Bridging the Distance: A Pioneering First Nations Internet High School
November 29, 2016 - Tapping into the Internet has tremendous potential for bridging the vast distances in First Nations education – and opening up new horizons for students in remote, fly-in communities.
Keewaytinook Internet High School (KiHS), founded sixteen years ago and based in Fort William First Nation, is ahead of the curve. Without leaving home, First Nations high school students in eleven far-flung communities gain access to teachers and courses previously out of reach.
For one recent KiHS graduate, it was a life changing experience. “He was living in a trailer where you couldn’t stand up — no water, no heat, no electricity and he came to school every day,” says Cathy Rodger, KiHS classroom teacher. After completing his high school courses, he is now pursuing a millwright apprenticeship.
KiHS brings a true personalized online education to students living in their home communities. “Because the environment is smaller,” Rodger adds,“you don’t have those social pressures, say, if you were going to school in town where there are a thousand students. There is a level of comfort here, and there is a high level of respect between the students and myself.”
As a teacher and Fort William band member, Rodger has been developing and teaching science courses at KiHS for the past 10 years. “My job is to take the curriculum and make it meaningful to the student,” Rodger says, noting the Ministry of Education scrutinizes and approves all of the KiHS courses. “I try to make content that is culturally appropriate and also relevant to living in the north.”
In addition to teaching her science classes to students across the KiHS network in northwestern Ontario, Rodger also assists students in the Fort William KiHS classroom with their other classes. “If the content of the course is something I can’t help with, let’s say a Grade 12 math or a Grade 12 university prep lab course, we have an IP phone and the student can put the headset on and talk to their teacher directly,” she says.
KiHS was originally created as a pilot program in 1999 by Keewaytinook Okimakanak to provide a high school education for students in its remote First Nation communities. Connected classrooms are currently located in Bearskin Lake, Deer Lake, Fort Severn, Fort William, Keewaywin, Mishkeegogamang, Neskantaga, Nibinamik, North Spirit Lake, Poplar Hill, Sachigo Lake and Weagamow.
Fort Severn is a success story particularly because it has kept Grade 9 and 10 students in school. “Without the online programming that we offer,” KiHS principal Kevin Dempsey points out, “there aren’t enough high school-aged students to run a full high school program there.”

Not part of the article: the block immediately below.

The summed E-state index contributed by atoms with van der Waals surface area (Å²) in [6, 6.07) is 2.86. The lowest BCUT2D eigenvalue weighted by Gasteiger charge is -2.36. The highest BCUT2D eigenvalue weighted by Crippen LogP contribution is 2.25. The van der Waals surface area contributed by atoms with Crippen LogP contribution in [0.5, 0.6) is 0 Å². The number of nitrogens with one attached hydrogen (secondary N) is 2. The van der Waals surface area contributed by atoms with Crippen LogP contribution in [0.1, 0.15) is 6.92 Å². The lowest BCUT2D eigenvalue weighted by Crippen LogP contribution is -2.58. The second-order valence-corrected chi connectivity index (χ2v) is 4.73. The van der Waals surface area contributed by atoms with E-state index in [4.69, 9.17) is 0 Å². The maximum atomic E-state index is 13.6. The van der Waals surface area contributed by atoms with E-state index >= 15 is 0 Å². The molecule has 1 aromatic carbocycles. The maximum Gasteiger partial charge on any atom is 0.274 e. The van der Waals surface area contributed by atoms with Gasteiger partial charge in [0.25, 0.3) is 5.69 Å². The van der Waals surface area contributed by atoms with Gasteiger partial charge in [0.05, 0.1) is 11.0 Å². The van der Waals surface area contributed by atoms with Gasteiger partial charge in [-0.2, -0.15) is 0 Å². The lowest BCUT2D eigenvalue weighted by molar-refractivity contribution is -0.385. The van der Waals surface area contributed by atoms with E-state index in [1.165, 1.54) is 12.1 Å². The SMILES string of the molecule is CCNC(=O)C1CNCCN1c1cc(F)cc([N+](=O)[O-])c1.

Some 25-30 students in Weagamow register every year for KiHS courses, averaging about 24 credits per term, and earning some 100 credits a year. Students receive all of their lessons online and submit their work online. One recent student graduated with a quality transcript that included university English.
Teacher Raj Budhram says the KiHS modal platform is “very interactive” because it allows students to post questions about their lessons. “And the teacher will respond very quickly,” Budhram says. “We have a system in how we provide feedback to students.”
KiHS employs fifteen teachers situated in twelve different small communities. Each community has its own certified teacher who provides assistance to students for all of their courses while also teaching their specific courses to students across the KiHS network.
“This is a good way to offer good programming to a lot of small communities,” Dempsey says. With fifteen staff, they are also able to offer many different courses. KiHS currently offers 65 Grade 9-12 courses in all streams: locally developed, applied, academic, workplace, college, or university preparation.
Fluctuating student enrolment numbers remains one of the challenges. When class numbers fall below five or six students, KiHS either absorbs the costs in higher enrolment sites or, in rare cases, makes other online tutoring arrangements.
“We have a teacher who is living in the community,” Dempsey says, and that’s a real strength of KiHS. “(The teachers) have lived and worked in the north so in general they know the student body they are working for.”
The future of First Nations high school education may rest with KiHS and the next generation of schools providing blended learning, combining face-to-face teaching and online course programs.
Students at Sachigo Lake First Nation take a break in the sun
Dr. Paul W. Bennett is a Fellow in Education Policy at the Northern Policy Institute and Rick Garrick is a Thunder Bay-based news reporter.
This featured article is part of a four part series celebrating innovative and resilient success stories of First Nations Education in Northern Ontario communities. This series can be found within the commentary After the Healing: Safeguarding Northern Nishnawbe First Nations High School Education by Paul W. Bennett.
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